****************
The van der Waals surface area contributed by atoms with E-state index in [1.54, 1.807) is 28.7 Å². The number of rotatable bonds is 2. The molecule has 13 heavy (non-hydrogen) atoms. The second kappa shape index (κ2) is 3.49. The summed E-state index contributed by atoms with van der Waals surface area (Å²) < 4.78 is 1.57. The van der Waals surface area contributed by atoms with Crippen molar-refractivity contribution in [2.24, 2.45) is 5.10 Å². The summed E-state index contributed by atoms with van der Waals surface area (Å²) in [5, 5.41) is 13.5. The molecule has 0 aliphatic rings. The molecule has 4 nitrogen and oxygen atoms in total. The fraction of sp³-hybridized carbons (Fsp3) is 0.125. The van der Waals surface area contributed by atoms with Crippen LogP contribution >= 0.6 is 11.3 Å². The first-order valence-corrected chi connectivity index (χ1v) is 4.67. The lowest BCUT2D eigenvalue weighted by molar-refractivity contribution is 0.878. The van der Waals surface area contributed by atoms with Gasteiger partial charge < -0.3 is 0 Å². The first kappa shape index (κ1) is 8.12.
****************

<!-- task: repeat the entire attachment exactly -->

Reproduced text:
The van der Waals surface area contributed by atoms with E-state index in [1.54, 1.807) is 28.7 Å². The number of rotatable bonds is 2. The molecule has 13 heavy (non-hydrogen) atoms. The second kappa shape index (κ2) is 3.49. The summed E-state index contributed by atoms with van der Waals surface area (Å²) < 4.78 is 1.57. The van der Waals surface area contributed by atoms with Crippen molar-refractivity contribution in [2.24, 2.45) is 5.10 Å². The summed E-state index contributed by atoms with van der Waals surface area (Å²) in [5, 5.41) is 13.5. The molecule has 0 aliphatic rings. The molecule has 4 nitrogen and oxygen atoms in total. The fraction of sp³-hybridized carbons (Fsp3) is 0.125. The van der Waals surface area contributed by atoms with Crippen LogP contribution >= 0.6 is 11.3 Å². The first-order valence-corrected chi connectivity index (χ1v) is 4.67. The lowest BCUT2D eigenvalue weighted by molar-refractivity contribution is 0.878. The van der Waals surface area contributed by atoms with Gasteiger partial charge < -0.3 is 0 Å². The first kappa shape index (κ1) is 8.12.